In the July/August issue of The Atlantic, Hanna Rossin writes about “The End of Men,” in an article that describes the unprecedented role reversal currently underway between the sexes, and its vast cultural and societal implications.

Earlier this year, women became the majority of the workforce for the first time in U.S. history. And, of the job categories that are projected to grow most quickly in the next ten years—nursing, home health assistance, child care, and food preparation, among others—most of them are occupied primarily by women. This shift has hit the working class most painfully, especially in light of the recent recession and decline in manufacturing and construction jobs.

The shift, however, is not only confined to the working class. Most mangers are now women, too. Women dominate today’s colleges and professional schools, and the article notes that for every two men who get a college degree this year, three women will do the same.

From the article:

“According to the Bureau of Labor Statistics, women now hold 51.4 percent of managerial and professional jobs, and this is up from 26.1 percent in 1980. They make up 54 percent of all accountants, and have half of all banking and insurance jobs. About a third of America’s physicians are now women, as are 45 percent of associates in law firms—and both those percentages are rising fast. A white collar economy values raw intellectual horsepower, which men and women have in equal amounts. Perhaps most important, it increasingly requires formal education credentials, which women are more prone to acquire, particularly early in adulthood.”

Rossin makes the argument that the postindustrial society and economy we now have may be more favorable to women’s participation in it than in the past.

From the article:

“The postindustrial economy is indifferent to men’s size and strength. The attributes that are most valuable today—social intelligence, open communication, the ability to sit still and focus—are, at a minimum, not predominantly male…For years, women’s progress has been cast as a struggle for equality. But what if equality isn’t the end point? What if the modern, post-inudstrial society is simply better suited to women?”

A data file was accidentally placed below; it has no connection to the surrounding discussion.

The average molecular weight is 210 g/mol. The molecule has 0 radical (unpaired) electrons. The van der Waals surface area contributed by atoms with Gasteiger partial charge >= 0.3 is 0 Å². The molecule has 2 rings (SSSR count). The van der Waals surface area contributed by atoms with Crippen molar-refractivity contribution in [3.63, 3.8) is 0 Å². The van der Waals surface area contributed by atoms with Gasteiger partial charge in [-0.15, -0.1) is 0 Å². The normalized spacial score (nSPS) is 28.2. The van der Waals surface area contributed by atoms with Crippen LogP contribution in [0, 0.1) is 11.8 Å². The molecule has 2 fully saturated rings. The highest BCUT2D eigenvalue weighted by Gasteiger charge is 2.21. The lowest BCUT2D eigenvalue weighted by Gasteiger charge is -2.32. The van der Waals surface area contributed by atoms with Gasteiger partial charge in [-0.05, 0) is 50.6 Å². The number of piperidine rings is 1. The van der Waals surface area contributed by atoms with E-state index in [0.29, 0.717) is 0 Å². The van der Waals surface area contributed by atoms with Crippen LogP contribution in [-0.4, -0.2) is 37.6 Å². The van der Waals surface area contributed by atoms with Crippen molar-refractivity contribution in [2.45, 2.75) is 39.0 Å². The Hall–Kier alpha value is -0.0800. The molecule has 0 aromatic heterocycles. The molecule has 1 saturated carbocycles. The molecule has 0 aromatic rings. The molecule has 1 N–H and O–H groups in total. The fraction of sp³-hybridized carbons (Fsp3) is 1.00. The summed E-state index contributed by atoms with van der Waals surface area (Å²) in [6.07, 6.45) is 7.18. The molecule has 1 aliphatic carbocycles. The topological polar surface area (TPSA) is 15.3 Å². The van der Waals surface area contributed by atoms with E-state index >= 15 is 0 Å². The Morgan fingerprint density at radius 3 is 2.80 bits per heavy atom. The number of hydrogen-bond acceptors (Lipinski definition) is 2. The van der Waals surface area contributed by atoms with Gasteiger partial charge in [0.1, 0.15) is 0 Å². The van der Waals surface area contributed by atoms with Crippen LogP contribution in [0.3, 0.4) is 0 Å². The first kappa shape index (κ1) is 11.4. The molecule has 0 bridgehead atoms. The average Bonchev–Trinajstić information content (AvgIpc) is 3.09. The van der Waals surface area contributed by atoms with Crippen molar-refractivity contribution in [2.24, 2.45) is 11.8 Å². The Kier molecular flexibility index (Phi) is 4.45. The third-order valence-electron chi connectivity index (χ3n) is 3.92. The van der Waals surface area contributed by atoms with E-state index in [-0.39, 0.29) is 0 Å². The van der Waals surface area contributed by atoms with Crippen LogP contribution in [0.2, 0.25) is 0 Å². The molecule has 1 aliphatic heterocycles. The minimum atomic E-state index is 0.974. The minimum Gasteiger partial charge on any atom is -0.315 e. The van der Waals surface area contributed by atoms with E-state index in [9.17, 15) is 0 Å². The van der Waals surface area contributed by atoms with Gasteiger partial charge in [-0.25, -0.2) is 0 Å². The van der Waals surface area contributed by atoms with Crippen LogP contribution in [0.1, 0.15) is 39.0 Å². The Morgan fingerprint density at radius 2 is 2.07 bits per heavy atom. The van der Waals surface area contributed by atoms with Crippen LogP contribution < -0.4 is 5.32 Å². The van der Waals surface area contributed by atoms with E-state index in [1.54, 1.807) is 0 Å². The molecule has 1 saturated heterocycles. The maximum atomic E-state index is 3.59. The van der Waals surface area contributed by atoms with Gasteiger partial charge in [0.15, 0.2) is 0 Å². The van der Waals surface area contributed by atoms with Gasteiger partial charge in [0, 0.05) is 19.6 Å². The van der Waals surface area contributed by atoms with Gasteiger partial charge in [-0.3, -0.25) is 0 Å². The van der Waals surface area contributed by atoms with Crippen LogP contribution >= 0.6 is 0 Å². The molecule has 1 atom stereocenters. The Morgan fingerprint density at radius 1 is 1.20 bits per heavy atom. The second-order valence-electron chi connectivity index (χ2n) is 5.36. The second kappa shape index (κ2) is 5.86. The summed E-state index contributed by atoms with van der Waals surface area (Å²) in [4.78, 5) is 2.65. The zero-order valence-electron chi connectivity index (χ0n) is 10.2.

We are seeing examples of this across the globe, from women in call centers in India and private businesses being started by women in China, to female politicians in the U.S., Iceland, and Germany, to name a few.

Yet, although women are breaking through barriers and glass ceilings, challenges remain. In the U.S., a wage-gap still exists, and women still do most of the house-work and child-rearing. And, there are still extremely few women CEOs and female particpation in the top of the jobs pyramid. Only 3 percent of Fortune 500 CEOs are women, and the number has never risen much above that. However, there are signs these conventions may be changing.

The lack of women at the top in business is now referred to as a “brain drain,” and a “crisis of talent retention.” More and more businesses are realizing the potential of workplace flexibility to harness the talent of women and new moms and keep them in the workforce. Indeed, workplace flexibility has become accepted by leading businesses as a valuable talent management and retention tool, not only to allow their female employees to manage their family lives, but also to enable workers go to school while working, thus developing critical talent in their workforce.

Corporate Voices has long championed workplace flexibility as a management tool, and has helped the business community establish flexible workplace arrangements with its toolkits and studies. It published “Business Impacts of Flexibility: An Imperative for Expansion,” and also published a report showing these impacts also applied to hourly workers.  Both these studies show that workplace flexibility policies increase worker productivity and engagement, reduce turnover, and increase employee retention.

As women continue to build their presence in the workforce, both in hourly and professional positions, we encourage businesses to embrace workplace flexibility as a critical practice that will ensure business competitiveness and success in the 21st century.